How can you keep working with Migraines? What does your employer have to do to help? Last week we talked about McBride v. City of Detroit, where a chemically sensitive employee made out enough of a case under the Americans with Disabilities Act (ADA) to withstand a motion to dismiss. Her employer had refused to put in a perfume-free workplace policy as an accommodation to her disability. Perfume is one of many Migraine triggers we may encounter in the workplace, and one of many Migraineurs can request an accommodation at work to avoid. In this week's article I want to give you guidance on your rights under the ADA, and the kinds of accommodations you might request.
*** This sharepost is legal education, not legal advice. No attorney-client relationship is created. ***
The ADA was passed in 1990 to prevent discrimination against disabled persons in employment, transportation, and public accommodation. I will only be discussing the employment aspect of the law today.
The relevant part of the ADA provides that no "covered entity" shall discriminate against a "qualified individual" with a "known disability," and that discrimination includes not making "reasonable accommodations" to the known limitations of the disabled applicant or employee, unless the employer can show that the accommodation would impose an "undue hardship" on the employer. 42 U.S. Code § 12112.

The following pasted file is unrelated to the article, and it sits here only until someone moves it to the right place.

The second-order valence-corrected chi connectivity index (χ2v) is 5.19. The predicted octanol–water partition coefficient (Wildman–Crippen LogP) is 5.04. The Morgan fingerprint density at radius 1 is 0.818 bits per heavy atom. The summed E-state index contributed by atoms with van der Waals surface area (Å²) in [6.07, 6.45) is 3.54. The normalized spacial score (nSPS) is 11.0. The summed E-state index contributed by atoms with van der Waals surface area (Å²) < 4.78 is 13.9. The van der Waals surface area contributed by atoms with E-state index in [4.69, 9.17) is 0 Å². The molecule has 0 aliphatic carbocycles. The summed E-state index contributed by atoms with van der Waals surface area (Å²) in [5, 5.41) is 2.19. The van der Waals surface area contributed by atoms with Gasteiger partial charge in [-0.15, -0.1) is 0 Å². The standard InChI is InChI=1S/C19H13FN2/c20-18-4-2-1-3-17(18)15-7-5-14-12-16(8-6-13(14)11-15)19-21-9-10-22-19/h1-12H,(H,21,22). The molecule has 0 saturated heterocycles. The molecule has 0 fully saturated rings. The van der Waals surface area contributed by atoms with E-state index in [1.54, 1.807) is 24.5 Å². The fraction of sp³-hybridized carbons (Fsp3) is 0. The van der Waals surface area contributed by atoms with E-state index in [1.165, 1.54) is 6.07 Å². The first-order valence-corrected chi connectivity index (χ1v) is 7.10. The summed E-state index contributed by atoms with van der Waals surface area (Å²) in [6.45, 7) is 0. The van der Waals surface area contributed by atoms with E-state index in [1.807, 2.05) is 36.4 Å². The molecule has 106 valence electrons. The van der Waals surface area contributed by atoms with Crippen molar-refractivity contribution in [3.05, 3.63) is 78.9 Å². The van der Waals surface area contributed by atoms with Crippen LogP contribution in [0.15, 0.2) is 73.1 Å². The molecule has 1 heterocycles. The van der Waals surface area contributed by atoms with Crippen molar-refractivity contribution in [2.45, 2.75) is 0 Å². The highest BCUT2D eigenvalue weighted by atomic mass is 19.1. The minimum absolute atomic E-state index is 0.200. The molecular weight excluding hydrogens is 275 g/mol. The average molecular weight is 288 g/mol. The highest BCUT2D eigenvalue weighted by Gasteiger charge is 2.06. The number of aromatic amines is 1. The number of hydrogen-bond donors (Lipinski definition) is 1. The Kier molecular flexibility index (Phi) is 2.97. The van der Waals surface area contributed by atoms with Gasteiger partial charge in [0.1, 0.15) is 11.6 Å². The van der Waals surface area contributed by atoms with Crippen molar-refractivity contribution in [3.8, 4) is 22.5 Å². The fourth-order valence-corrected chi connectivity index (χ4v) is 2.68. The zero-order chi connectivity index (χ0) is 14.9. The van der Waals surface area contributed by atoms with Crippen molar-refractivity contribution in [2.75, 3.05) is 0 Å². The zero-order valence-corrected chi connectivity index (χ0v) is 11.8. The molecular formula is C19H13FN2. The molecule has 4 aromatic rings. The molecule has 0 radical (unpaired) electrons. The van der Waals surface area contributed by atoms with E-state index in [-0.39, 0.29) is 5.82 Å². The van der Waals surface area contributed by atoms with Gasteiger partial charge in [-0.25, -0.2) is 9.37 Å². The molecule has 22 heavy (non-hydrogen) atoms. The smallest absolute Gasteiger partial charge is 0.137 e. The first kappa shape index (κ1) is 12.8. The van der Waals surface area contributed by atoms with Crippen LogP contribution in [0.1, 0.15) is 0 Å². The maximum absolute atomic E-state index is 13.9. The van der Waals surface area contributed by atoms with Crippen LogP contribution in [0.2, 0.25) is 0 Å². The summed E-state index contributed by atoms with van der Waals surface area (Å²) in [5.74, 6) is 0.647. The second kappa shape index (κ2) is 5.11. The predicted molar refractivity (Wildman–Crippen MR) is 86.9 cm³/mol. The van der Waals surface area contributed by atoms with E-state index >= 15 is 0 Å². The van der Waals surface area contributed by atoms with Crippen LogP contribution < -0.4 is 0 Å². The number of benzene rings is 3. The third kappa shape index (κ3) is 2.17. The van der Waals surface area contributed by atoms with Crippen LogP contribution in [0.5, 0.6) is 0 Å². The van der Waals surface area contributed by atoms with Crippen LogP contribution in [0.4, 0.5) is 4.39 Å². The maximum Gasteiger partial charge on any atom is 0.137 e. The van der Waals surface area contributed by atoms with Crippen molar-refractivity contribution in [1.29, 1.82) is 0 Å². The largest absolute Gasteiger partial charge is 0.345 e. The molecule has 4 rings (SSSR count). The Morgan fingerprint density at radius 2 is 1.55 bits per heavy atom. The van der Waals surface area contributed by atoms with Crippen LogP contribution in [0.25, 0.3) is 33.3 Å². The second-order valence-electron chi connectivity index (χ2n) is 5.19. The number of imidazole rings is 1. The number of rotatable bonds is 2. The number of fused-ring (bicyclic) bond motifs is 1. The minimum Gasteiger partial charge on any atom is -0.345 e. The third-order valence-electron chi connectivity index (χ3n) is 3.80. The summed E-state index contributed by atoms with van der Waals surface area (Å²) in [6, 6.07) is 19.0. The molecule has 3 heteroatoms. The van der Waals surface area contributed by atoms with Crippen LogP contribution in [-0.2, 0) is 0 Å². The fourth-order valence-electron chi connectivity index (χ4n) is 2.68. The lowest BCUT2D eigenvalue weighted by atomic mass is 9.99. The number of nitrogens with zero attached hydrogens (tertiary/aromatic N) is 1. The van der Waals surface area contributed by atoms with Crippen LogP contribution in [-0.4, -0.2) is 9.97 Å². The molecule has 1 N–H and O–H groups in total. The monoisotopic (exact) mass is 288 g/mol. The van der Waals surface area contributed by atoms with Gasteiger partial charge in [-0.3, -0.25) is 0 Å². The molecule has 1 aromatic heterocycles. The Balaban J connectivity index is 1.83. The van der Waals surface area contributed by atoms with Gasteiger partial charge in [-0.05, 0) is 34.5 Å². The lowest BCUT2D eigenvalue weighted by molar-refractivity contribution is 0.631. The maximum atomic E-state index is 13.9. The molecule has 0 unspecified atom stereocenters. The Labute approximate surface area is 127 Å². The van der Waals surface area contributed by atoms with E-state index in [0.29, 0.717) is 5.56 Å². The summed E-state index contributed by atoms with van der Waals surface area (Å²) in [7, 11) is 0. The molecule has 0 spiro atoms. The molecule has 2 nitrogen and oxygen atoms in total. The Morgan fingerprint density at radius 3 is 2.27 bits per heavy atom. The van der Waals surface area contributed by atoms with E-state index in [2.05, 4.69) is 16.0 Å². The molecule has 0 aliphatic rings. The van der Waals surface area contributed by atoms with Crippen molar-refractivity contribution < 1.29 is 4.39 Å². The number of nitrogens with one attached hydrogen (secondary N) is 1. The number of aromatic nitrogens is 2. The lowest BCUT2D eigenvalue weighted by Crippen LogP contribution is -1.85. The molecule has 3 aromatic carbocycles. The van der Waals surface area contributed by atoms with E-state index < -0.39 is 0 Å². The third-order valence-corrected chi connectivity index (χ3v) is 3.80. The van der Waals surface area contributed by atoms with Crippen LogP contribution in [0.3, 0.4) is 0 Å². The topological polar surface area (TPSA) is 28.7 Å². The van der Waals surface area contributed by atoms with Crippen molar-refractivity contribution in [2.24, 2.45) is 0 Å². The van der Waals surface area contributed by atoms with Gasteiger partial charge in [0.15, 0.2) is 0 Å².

Let's take the highlighted terms one by one:
- A covered entity is an employer of 15 employees or more (and all governmental employers), so if you work for a smaller private employer, the ADA may not apply, unless you are in a state or municipality which has enacted a similar law or extended it to smaller employers.
- A qualified individual is someone otherwise qualified to do the job - you don't get preferential treatment.
- A known disability means the employer has to know about it. If they don't know you have it, they don't have to accommodate it! This is important.
- Reasonable accommodations will be the main focus of this article - they can include changes of shift or work area, flex-time, physical changes to the work-space, but they must be "reasonable." If you cannot perform a basic essential function of your job due to your Migraines, there may be no way to reasonably accommodate that.
- Undue hardship - see "reasonable." If you are asking for accommodations which would be excessively expensive, or make major changes in your employer's entire business, your employer could certainly claim undue hardship.
Is Migraine a disability under the ADA?
Absolutely. The ADA does not contain a list of disabilities, but protects persons with any "mental or physical impairment that substantially limits one or more major life activities." The Federal courts have found over and over again that Migraine disease can meet this criteria if and when it impairs you from working, though many employers have tried to argue that it does not. Migraineurs' case is even stronger since the ADA Amendments Act of 2008 made it clear that episodic disorders are covered by the Act.